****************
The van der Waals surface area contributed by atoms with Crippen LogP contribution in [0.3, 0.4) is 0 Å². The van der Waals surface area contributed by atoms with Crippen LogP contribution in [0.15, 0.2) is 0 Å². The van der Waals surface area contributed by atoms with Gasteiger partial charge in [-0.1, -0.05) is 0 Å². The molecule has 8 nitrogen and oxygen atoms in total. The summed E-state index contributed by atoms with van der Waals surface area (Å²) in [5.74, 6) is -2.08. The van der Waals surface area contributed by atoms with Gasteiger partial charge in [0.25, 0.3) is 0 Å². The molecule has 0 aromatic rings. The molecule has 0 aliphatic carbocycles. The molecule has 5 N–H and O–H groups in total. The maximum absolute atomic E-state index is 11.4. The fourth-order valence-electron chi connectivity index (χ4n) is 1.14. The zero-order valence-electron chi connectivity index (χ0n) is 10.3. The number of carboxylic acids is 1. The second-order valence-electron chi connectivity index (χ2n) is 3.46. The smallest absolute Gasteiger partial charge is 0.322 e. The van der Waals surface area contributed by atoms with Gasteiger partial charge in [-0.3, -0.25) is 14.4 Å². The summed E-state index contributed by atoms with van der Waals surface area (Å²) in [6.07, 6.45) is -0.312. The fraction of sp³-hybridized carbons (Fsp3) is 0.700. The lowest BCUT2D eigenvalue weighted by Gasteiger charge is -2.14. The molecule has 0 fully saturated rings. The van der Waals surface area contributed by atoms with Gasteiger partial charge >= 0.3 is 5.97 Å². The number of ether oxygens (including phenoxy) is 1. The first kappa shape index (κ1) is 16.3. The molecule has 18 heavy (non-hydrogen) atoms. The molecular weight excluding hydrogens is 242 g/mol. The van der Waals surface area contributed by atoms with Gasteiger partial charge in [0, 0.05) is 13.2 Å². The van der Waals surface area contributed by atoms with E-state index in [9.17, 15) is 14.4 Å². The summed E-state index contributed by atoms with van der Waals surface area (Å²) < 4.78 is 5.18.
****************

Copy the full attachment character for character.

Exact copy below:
The van der Waals surface area contributed by atoms with Crippen LogP contribution in [0.3, 0.4) is 0 Å². The van der Waals surface area contributed by atoms with Crippen LogP contribution in [0.15, 0.2) is 0 Å². The van der Waals surface area contributed by atoms with Gasteiger partial charge in [-0.1, -0.05) is 0 Å². The molecule has 8 nitrogen and oxygen atoms in total. The summed E-state index contributed by atoms with van der Waals surface area (Å²) in [5.74, 6) is -2.08. The van der Waals surface area contributed by atoms with Gasteiger partial charge in [0.25, 0.3) is 0 Å². The molecule has 0 aromatic rings. The molecule has 0 aliphatic carbocycles. The molecule has 5 N–H and O–H groups in total. The maximum absolute atomic E-state index is 11.4. The fourth-order valence-electron chi connectivity index (χ4n) is 1.14. The zero-order valence-electron chi connectivity index (χ0n) is 10.3. The number of carboxylic acids is 1. The second-order valence-electron chi connectivity index (χ2n) is 3.46. The smallest absolute Gasteiger partial charge is 0.322 e. The van der Waals surface area contributed by atoms with Gasteiger partial charge in [-0.3, -0.25) is 14.4 Å². The summed E-state index contributed by atoms with van der Waals surface area (Å²) in [6.07, 6.45) is -0.312. The fraction of sp³-hybridized carbons (Fsp3) is 0.700. The lowest BCUT2D eigenvalue weighted by Gasteiger charge is -2.14. The molecule has 0 fully saturated rings. The van der Waals surface area contributed by atoms with Gasteiger partial charge >= 0.3 is 5.97 Å². The number of ether oxygens (including phenoxy) is 1. The first kappa shape index (κ1) is 16.3. The molecule has 18 heavy (non-hydrogen) atoms. The molecular weight excluding hydrogens is 242 g/mol. The van der Waals surface area contributed by atoms with Gasteiger partial charge in [0, 0.05) is 13.2 Å². The van der Waals surface area contributed by atoms with E-state index in [9.17, 15) is 14.4 Å². The summed E-state index contributed by atoms with van der Waals surface area (Å²) < 4.78 is 5.18.